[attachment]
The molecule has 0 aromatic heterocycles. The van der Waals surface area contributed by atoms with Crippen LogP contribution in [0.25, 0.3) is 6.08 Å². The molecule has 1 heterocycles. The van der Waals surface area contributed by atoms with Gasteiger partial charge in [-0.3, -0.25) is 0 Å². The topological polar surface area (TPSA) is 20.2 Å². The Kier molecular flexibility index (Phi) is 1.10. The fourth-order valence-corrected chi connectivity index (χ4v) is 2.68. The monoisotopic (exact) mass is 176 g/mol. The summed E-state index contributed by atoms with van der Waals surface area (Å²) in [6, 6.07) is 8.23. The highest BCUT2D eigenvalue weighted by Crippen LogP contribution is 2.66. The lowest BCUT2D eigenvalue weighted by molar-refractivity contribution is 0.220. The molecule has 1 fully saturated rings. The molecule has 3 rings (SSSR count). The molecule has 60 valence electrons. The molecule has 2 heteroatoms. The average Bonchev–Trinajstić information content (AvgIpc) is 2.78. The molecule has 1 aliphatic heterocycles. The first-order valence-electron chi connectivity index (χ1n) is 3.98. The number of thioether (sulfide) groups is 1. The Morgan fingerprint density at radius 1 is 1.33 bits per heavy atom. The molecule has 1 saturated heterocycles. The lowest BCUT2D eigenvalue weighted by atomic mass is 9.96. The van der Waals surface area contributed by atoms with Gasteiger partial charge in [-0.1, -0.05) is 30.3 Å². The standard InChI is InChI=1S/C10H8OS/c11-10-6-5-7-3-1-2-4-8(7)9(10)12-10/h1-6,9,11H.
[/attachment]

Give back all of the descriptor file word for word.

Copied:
The molecule has 0 aromatic heterocycles. The van der Waals surface area contributed by atoms with Crippen LogP contribution in [0.25, 0.3) is 6.08 Å². The molecule has 1 heterocycles. The van der Waals surface area contributed by atoms with Gasteiger partial charge in [-0.3, -0.25) is 0 Å². The topological polar surface area (TPSA) is 20.2 Å². The Kier molecular flexibility index (Phi) is 1.10. The fourth-order valence-corrected chi connectivity index (χ4v) is 2.68. The monoisotopic (exact) mass is 176 g/mol. The summed E-state index contributed by atoms with van der Waals surface area (Å²) in [6, 6.07) is 8.23. The highest BCUT2D eigenvalue weighted by Crippen LogP contribution is 2.66. The lowest BCUT2D eigenvalue weighted by molar-refractivity contribution is 0.220. The molecule has 1 fully saturated rings. The molecule has 3 rings (SSSR count). The molecule has 60 valence electrons. The molecule has 2 heteroatoms. The average Bonchev–Trinajstić information content (AvgIpc) is 2.78. The molecule has 1 aliphatic heterocycles. The first-order valence-electron chi connectivity index (χ1n) is 3.98. The number of thioether (sulfide) groups is 1. The Morgan fingerprint density at radius 1 is 1.33 bits per heavy atom. The molecule has 1 saturated heterocycles. The lowest BCUT2D eigenvalue weighted by atomic mass is 9.96. The van der Waals surface area contributed by atoms with Gasteiger partial charge in [-0.1, -0.05) is 30.3 Å². The standard InChI is InChI=1S/C10H8OS/c11-10-6-5-7-3-1-2-4-8(7)9(10)12-10/h1-6,9,11H.